Hello and welcome back! April is over, and as promised, I will summarize the major data seen in Verona and its surrounding towns regarding COVID-19, as well as compare Verona’s caseload to the rest of the U.S., Italy and China.
Before we compare, let’s first see how the numbers in our own area evolved. On April 1, Verona had a total of 25 positive cases. In terms of positive cases per 1,000 residents, Verona’s ratio was 1.875. By April 30, Verona’s cumulative number of positive cases increased 312% to 103, and its ratio of positive cases per 1,000 residents increased to 7.726. Verona trailed slightly behind North Caldwell at the start of the month for the lowest ratio of positive cases per 1,000 residents; North Caldwell then had a ratio of 1.294. North Caldwell finished April with the lowest ratio of 5.984. Verona’s direct neighbors, Montclair and Caldwell, started April with ratios of 2.681 and 2.685, respectively. They finished the month with ratios of 9.716 and 12.401, respectively.
Throughout the last four weeks, we have also looked at Newark, a city of particular concern for those tracking COVID-19 in Essex County. Newark started April with a cumulative total of 744 positive cases. It finished the month with a cumulative of 5,511, representing a 640% increase, which is more than double Verona’s percentage increase over the same time period. In terms of positive cases per 1,000 residents, Newark started April with a ratio of 2.685 and finished it with a ratio of 19.885.
In terms of testing and deaths, Essex County as a whole started out the month having performed 2,220 tests, 1,822 of them coming back negative. On April 1, there were 57 reported deaths throughout Essex County, with Verona not having reported any. On April 4, Verona recorded its first deaths. At the end of the month, Verona’s death toll was up to 11. Essex County’s total death toll was up to 1,196 by the end of April.
With the above numbers in mind, I want to try to situate Verona in terms of other locations both domestically and internationally. Figure 2 is supplied to us by the Centers for Disease Control (CDC), which shows the cumulative number of positive cases of COVID-19 in the United States. The red bars mark April 1 and April 30. On April 1, according to the CDC, there were 186,101 cases of COVID-19 in the U.S.. On April 30, the CDC reported 1,031,659 cases. Rounding the U.S. population to 382 million, the ratio of positive cases per 1,000 residents on April 1 was 0.487. On April 30, this ratio is 2.7.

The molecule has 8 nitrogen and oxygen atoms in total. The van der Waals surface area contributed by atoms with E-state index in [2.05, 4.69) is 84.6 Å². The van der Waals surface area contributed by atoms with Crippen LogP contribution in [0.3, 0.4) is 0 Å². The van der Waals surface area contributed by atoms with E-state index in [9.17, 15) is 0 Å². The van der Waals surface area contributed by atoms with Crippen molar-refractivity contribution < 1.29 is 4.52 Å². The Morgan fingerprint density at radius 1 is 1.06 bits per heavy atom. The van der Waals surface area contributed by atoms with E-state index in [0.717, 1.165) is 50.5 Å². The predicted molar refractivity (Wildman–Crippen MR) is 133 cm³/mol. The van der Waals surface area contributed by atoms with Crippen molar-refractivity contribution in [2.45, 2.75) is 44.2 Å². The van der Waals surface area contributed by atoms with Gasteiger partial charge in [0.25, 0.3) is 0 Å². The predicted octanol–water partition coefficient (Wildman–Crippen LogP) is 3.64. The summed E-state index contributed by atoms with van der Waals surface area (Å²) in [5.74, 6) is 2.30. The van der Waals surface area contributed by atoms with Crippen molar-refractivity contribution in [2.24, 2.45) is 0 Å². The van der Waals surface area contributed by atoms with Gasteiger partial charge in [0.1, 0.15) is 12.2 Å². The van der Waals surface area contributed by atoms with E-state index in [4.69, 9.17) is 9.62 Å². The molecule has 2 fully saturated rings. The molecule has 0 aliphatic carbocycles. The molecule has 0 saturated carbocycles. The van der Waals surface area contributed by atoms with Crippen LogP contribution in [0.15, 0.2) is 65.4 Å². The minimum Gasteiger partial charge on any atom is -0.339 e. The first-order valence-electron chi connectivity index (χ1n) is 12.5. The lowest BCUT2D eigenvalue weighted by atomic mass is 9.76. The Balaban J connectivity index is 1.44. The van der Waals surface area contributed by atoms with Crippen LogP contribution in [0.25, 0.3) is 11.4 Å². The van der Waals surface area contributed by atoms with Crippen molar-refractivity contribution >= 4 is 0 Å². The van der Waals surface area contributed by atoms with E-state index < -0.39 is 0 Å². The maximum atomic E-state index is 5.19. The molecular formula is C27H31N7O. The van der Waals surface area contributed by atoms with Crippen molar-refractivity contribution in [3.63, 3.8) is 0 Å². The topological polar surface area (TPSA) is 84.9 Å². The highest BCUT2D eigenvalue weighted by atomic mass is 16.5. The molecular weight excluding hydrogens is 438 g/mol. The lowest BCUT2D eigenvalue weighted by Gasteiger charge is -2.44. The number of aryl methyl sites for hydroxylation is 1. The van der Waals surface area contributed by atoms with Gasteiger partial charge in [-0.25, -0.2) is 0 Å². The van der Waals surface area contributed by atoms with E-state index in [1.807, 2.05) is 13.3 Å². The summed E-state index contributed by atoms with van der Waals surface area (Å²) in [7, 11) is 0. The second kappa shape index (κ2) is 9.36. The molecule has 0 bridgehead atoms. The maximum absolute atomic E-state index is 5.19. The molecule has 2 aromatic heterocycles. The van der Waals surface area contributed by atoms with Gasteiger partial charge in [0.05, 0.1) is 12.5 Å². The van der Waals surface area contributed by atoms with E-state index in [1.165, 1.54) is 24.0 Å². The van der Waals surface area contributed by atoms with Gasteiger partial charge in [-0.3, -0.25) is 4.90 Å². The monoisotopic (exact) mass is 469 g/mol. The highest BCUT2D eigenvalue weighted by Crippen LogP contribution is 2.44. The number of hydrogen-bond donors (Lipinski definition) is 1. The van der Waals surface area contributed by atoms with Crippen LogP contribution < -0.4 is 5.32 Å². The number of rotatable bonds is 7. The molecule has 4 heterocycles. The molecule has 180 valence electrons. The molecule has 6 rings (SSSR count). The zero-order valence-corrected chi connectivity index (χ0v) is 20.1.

Figure 3 is generated by Statista.com, and shows Italy’s reported cumulative cases over time. On April 1, Italy had 110,574 cases. Italy’s population is approximately 60.36 million. On April 1, Italy’s positive cases per 1,000 ratio was 1.83. On April 30, Italy’s caseload increased to 205,463 positive cases, making its ratio per 1,000 equal to 3.4.
Lastly, Figure 4, also generated by Statista.com, shows China’s reported cumulative cases over time. As can be seen by the graph, China’s growth in the number of positive cases started to increase dramatically around January 25. According to the graph, the number of cases began to level off around March 1, and since has been slightly increasing, but at a much slower rate than before. On April 1, China had 82,300 positive cases, and on April 30, this number increased to 83,900. According to the presented graph, some would argue that China has flattened the curve. I am not a professional epidemiologist, nor a professional reporter on the topic. I am just here to present the numbers. I will let you all make your own judgments about the data on China. Using China’s population of 1.4 billion, China had a ratio of 0.059 cases per 1,000 on April 1 and a ratio of 0.060 per 1,000 on April 30.
While I have shied away from focusing on the deaths of COVID-19, I cannot neglect them, because it is a reality of the situation. As of today (May 4), Essex County reported 1,288 deaths. New Jersey’s death toll is up to 7,910, as reported by the state Department of Health. The United States is at 38,576 provisional deaths, according to the CDC, and more than 67,000 according to a count maintained by The Washington Post. The CDC defines provisional death counts as those deaths reported on death certificates and coded by the National Center for Health Statistics. Due to the amount of time it takes for these records to be processed and coded, the number might appear lower than other sources. Data is reported and recorded differently by many different agencies and sources. When looking at numbers, make sure to read how the data is collected, when the data was collected, and what defining characteristics that data encompasses.
Hopefully this report goes to put some of the numbers into perspective. Overall, I still believe Verona is faring quite well compared to our surroundings. One thing to remember though is that as the weather begins to warm up and restrictions begin to be lifted (if they do): be mindful of your surroundings and who you come into contact with. Even if you are not infected or are asymptomatic does not mean you will not catch it or spread it. I truly believe that until a vaccine is developed we must act with caution. Remember, in the fall of 1918, a second wave of the Spanish Flu came back and proved even more deadly than the Spring wave. Still enjoy the outdoors, just do so with caution. The last thing any of us want is to have to relive quarantine in the fall.
Also, just a note about the Covid-19 in Verona series: Because my finals at the University of Southern California
begin this week, I will be stepping aside from these reports until May 15. In the meantime, MyVeronaNJ is still committed to informing its readers of any important developments regarding COVID-19. Thank you for following along with me and the series for the last month.